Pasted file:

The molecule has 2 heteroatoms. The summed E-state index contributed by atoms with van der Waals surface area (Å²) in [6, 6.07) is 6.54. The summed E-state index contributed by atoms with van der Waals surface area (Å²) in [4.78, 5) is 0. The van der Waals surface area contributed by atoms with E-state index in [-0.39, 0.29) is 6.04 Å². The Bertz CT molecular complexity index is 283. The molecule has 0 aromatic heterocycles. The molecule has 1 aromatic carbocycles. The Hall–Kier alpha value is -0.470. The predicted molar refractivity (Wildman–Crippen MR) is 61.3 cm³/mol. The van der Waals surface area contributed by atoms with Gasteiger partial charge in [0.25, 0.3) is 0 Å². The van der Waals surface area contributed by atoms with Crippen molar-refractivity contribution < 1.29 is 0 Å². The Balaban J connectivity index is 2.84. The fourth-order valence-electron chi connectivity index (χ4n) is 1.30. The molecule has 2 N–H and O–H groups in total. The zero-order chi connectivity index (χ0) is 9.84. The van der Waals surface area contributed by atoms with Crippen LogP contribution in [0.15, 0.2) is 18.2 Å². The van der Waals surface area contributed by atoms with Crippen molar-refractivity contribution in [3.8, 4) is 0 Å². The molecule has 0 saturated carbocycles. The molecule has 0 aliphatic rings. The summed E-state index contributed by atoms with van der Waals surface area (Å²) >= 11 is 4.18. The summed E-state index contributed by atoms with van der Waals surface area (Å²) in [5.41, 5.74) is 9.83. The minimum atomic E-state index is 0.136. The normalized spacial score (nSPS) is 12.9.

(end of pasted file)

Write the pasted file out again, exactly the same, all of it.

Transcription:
The molecule has 2 heteroatoms. The summed E-state index contributed by atoms with van der Waals surface area (Å²) in [6, 6.07) is 6.54. The summed E-state index contributed by atoms with van der Waals surface area (Å²) in [4.78, 5) is 0. The van der Waals surface area contributed by atoms with E-state index in [-0.39, 0.29) is 6.04 Å². The Bertz CT molecular complexity index is 283. The molecule has 0 aromatic heterocycles. The molecule has 1 aromatic carbocycles. The Hall–Kier alpha value is -0.470. The predicted molar refractivity (Wildman–Crippen MR) is 61.3 cm³/mol. The van der Waals surface area contributed by atoms with Gasteiger partial charge in [0.25, 0.3) is 0 Å². The van der Waals surface area contributed by atoms with Crippen molar-refractivity contribution < 1.29 is 0 Å². The Balaban J connectivity index is 2.84. The fourth-order valence-electron chi connectivity index (χ4n) is 1.30. The molecule has 2 N–H and O–H groups in total. The zero-order chi connectivity index (χ0) is 9.84. The van der Waals surface area contributed by atoms with Crippen LogP contribution in [0.15, 0.2) is 18.2 Å². The van der Waals surface area contributed by atoms with Crippen molar-refractivity contribution in [3.8, 4) is 0 Å². The molecule has 0 saturated carbocycles. The molecule has 0 aliphatic rings. The summed E-state index contributed by atoms with van der Waals surface area (Å²) >= 11 is 4.18. The summed E-state index contributed by atoms with van der Waals surface area (Å²) in [5.41, 5.74) is 9.83. The minimum atomic E-state index is 0.136. The normalized spacial score (nSPS) is 12.9.